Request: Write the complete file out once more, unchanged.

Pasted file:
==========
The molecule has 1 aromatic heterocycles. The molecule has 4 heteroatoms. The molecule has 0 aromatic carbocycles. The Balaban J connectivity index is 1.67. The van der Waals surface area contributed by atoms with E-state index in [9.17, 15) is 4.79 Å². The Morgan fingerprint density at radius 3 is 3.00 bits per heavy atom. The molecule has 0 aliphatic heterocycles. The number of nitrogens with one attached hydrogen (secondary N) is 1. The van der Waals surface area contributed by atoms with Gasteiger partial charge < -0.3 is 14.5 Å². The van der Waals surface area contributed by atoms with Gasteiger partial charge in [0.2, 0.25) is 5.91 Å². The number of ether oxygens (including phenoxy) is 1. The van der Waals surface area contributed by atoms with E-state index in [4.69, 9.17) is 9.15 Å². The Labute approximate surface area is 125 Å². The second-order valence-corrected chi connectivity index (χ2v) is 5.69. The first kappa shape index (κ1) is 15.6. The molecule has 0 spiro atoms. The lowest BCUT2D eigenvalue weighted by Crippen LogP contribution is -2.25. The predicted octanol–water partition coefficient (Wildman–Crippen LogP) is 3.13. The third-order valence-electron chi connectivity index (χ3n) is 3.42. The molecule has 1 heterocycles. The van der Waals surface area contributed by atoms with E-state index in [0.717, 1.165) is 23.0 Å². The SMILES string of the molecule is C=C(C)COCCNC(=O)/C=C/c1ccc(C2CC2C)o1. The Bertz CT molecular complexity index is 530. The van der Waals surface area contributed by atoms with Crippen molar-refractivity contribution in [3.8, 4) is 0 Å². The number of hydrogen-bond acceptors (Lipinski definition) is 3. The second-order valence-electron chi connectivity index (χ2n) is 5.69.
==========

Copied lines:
The molecule has 1 aromatic heterocycles. The molecule has 4 heteroatoms. The molecule has 0 aromatic carbocycles. The Balaban J connectivity index is 1.67. The van der Waals surface area contributed by atoms with E-state index in [9.17, 15) is 4.79 Å². The Morgan fingerprint density at radius 3 is 3.00 bits per heavy atom. The molecule has 0 aliphatic heterocycles. The number of nitrogens with one attached hydrogen (secondary N) is 1. The van der Waals surface area contributed by atoms with Gasteiger partial charge < -0.3 is 14.5 Å². The van der Waals surface area contributed by atoms with Gasteiger partial charge in [0.2, 0.25) is 5.91 Å². The number of ether oxygens (including phenoxy) is 1. The van der Waals surface area contributed by atoms with E-state index in [4.69, 9.17) is 9.15 Å². The Labute approximate surface area is 125 Å². The second-order valence-corrected chi connectivity index (χ2v) is 5.69. The first kappa shape index (κ1) is 15.6. The molecule has 0 spiro atoms. The lowest BCUT2D eigenvalue weighted by Crippen LogP contribution is -2.25. The predicted octanol–water partition coefficient (Wildman–Crippen LogP) is 3.13. The third-order valence-electron chi connectivity index (χ3n) is 3.42. The molecule has 1 heterocycles. The van der Waals surface area contributed by atoms with E-state index in [0.717, 1.165) is 23.0 Å². The SMILES string of the molecule is C=C(C)COCCNC(=O)/C=C/c1ccc(C2CC2C)o1. The Bertz CT molecular complexity index is 530. The van der Waals surface area contributed by atoms with Crippen molar-refractivity contribution in [3.8, 4) is 0 Å². The number of hydrogen-bond acceptors (Lipinski definition) is 3. The second-order valence-electron chi connectivity index (χ2n) is 5.69.